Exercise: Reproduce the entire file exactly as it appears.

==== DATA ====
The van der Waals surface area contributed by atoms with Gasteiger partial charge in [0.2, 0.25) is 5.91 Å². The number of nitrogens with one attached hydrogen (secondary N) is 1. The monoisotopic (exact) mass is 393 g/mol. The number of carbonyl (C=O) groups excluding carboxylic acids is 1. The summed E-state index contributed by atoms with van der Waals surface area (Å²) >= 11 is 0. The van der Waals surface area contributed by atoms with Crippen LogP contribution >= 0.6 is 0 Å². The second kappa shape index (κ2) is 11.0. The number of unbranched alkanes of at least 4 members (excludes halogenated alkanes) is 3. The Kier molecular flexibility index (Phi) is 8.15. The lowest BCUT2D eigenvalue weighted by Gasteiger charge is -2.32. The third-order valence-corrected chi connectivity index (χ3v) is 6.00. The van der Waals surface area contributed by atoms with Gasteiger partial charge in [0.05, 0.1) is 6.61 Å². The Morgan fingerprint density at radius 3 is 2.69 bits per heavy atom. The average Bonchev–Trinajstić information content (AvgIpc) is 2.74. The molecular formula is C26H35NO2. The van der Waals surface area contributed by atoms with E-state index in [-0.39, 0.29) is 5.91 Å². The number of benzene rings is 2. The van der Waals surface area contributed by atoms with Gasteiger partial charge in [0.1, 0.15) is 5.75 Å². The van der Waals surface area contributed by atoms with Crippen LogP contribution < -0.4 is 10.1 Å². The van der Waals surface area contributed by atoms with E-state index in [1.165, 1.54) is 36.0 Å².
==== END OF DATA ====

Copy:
The van der Waals surface area contributed by atoms with Gasteiger partial charge in [0.2, 0.25) is 5.91 Å². The number of nitrogens with one attached hydrogen (secondary N) is 1. The monoisotopic (exact) mass is 393 g/mol. The number of carbonyl (C=O) groups excluding carboxylic acids is 1. The summed E-state index contributed by atoms with van der Waals surface area (Å²) >= 11 is 0. The van der Waals surface area contributed by atoms with Crippen LogP contribution >= 0.6 is 0 Å². The second kappa shape index (κ2) is 11.0. The number of unbranched alkanes of at least 4 members (excludes halogenated alkanes) is 3. The Kier molecular flexibility index (Phi) is 8.15. The lowest BCUT2D eigenvalue weighted by Gasteiger charge is -2.32. The third-order valence-corrected chi connectivity index (χ3v) is 6.00. The van der Waals surface area contributed by atoms with Gasteiger partial charge in [0.05, 0.1) is 6.61 Å². The Morgan fingerprint density at radius 3 is 2.69 bits per heavy atom. The average Bonchev–Trinajstić information content (AvgIpc) is 2.74. The molecular formula is C26H35NO2. The van der Waals surface area contributed by atoms with E-state index in [-0.39, 0.29) is 5.91 Å². The number of benzene rings is 2. The van der Waals surface area contributed by atoms with Gasteiger partial charge in [0.1, 0.15) is 5.75 Å². The van der Waals surface area contributed by atoms with Crippen LogP contribution < -0.4 is 10.1 Å². The van der Waals surface area contributed by atoms with E-state index in [1.165, 1.54) is 36.0 Å².